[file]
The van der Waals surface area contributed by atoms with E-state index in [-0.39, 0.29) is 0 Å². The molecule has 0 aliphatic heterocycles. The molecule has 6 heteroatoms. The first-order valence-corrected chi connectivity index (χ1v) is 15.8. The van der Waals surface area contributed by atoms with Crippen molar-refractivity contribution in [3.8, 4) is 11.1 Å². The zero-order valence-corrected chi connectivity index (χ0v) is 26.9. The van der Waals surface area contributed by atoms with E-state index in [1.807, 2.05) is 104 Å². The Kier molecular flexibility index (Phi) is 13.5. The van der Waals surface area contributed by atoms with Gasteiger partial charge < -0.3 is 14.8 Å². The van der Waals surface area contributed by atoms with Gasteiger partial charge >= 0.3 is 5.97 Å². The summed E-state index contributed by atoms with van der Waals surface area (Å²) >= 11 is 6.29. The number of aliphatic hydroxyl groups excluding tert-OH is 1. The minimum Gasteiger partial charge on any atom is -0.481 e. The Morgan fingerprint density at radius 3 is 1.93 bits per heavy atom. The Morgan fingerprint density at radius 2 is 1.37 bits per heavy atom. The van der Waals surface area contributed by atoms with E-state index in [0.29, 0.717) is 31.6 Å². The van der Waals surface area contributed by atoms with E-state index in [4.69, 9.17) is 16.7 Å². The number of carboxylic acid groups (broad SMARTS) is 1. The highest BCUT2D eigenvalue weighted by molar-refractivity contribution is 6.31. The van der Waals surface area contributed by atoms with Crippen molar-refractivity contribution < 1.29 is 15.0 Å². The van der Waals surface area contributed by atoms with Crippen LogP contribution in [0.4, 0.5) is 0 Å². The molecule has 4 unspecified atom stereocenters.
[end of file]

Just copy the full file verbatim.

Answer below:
The van der Waals surface area contributed by atoms with E-state index in [-0.39, 0.29) is 0 Å². The molecule has 0 aliphatic heterocycles. The molecule has 6 heteroatoms. The first-order valence-corrected chi connectivity index (χ1v) is 15.8. The van der Waals surface area contributed by atoms with Crippen molar-refractivity contribution in [3.8, 4) is 11.1 Å². The zero-order valence-corrected chi connectivity index (χ0v) is 26.9. The van der Waals surface area contributed by atoms with E-state index in [1.807, 2.05) is 104 Å². The Kier molecular flexibility index (Phi) is 13.5. The van der Waals surface area contributed by atoms with Gasteiger partial charge < -0.3 is 14.8 Å². The van der Waals surface area contributed by atoms with Gasteiger partial charge >= 0.3 is 5.97 Å². The summed E-state index contributed by atoms with van der Waals surface area (Å²) >= 11 is 6.29. The number of aliphatic hydroxyl groups excluding tert-OH is 1. The minimum Gasteiger partial charge on any atom is -0.481 e. The Morgan fingerprint density at radius 3 is 1.93 bits per heavy atom. The Morgan fingerprint density at radius 2 is 1.37 bits per heavy atom. The van der Waals surface area contributed by atoms with E-state index in [0.29, 0.717) is 31.6 Å². The van der Waals surface area contributed by atoms with E-state index in [4.69, 9.17) is 16.7 Å². The number of carboxylic acid groups (broad SMARTS) is 1. The highest BCUT2D eigenvalue weighted by molar-refractivity contribution is 6.31. The van der Waals surface area contributed by atoms with Crippen molar-refractivity contribution < 1.29 is 15.0 Å². The van der Waals surface area contributed by atoms with Crippen LogP contribution in [0.4, 0.5) is 0 Å². The molecule has 4 unspecified atom stereocenters.